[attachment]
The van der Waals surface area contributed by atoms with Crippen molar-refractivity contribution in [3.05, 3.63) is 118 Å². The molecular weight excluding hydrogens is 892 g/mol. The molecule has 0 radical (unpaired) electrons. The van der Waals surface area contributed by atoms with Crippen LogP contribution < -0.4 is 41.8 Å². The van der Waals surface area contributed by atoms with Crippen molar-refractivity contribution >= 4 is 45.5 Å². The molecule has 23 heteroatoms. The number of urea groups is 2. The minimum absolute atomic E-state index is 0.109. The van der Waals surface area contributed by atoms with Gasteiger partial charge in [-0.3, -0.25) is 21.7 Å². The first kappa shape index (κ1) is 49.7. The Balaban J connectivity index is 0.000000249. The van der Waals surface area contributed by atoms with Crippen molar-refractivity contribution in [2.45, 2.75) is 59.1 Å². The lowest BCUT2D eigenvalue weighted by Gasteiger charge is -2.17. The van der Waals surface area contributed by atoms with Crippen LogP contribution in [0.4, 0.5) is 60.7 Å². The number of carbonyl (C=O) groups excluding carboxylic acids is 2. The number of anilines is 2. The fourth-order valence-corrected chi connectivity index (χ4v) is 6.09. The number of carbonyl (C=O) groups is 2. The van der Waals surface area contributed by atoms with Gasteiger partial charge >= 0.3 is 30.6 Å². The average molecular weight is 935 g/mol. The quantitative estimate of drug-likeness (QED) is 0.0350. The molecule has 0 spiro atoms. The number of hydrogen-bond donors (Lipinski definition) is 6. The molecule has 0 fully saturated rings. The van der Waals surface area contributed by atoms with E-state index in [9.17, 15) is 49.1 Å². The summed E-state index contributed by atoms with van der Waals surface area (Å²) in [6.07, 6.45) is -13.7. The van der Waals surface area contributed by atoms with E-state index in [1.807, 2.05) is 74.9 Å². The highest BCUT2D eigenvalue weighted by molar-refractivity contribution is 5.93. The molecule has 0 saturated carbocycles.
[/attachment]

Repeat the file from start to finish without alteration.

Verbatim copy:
The van der Waals surface area contributed by atoms with Crippen molar-refractivity contribution in [3.05, 3.63) is 118 Å². The molecular weight excluding hydrogens is 892 g/mol. The molecule has 0 radical (unpaired) electrons. The van der Waals surface area contributed by atoms with Crippen LogP contribution < -0.4 is 41.8 Å². The van der Waals surface area contributed by atoms with Crippen molar-refractivity contribution >= 4 is 45.5 Å². The molecule has 23 heteroatoms. The number of urea groups is 2. The minimum absolute atomic E-state index is 0.109. The van der Waals surface area contributed by atoms with Gasteiger partial charge in [-0.3, -0.25) is 21.7 Å². The first kappa shape index (κ1) is 49.7. The Balaban J connectivity index is 0.000000249. The van der Waals surface area contributed by atoms with Crippen molar-refractivity contribution in [2.45, 2.75) is 59.1 Å². The lowest BCUT2D eigenvalue weighted by Gasteiger charge is -2.17. The van der Waals surface area contributed by atoms with Crippen LogP contribution in [0.4, 0.5) is 60.7 Å². The number of carbonyl (C=O) groups excluding carboxylic acids is 2. The number of anilines is 2. The fourth-order valence-corrected chi connectivity index (χ4v) is 6.09. The number of carbonyl (C=O) groups is 2. The van der Waals surface area contributed by atoms with Gasteiger partial charge >= 0.3 is 30.6 Å². The average molecular weight is 935 g/mol. The quantitative estimate of drug-likeness (QED) is 0.0350. The molecule has 0 spiro atoms. The number of hydrogen-bond donors (Lipinski definition) is 6. The molecule has 0 fully saturated rings. The van der Waals surface area contributed by atoms with E-state index in [9.17, 15) is 49.1 Å². The summed E-state index contributed by atoms with van der Waals surface area (Å²) in [6.07, 6.45) is -13.7. The van der Waals surface area contributed by atoms with E-state index in [1.807, 2.05) is 74.9 Å². The highest BCUT2D eigenvalue weighted by molar-refractivity contribution is 5.93. The molecule has 0 saturated carbocycles.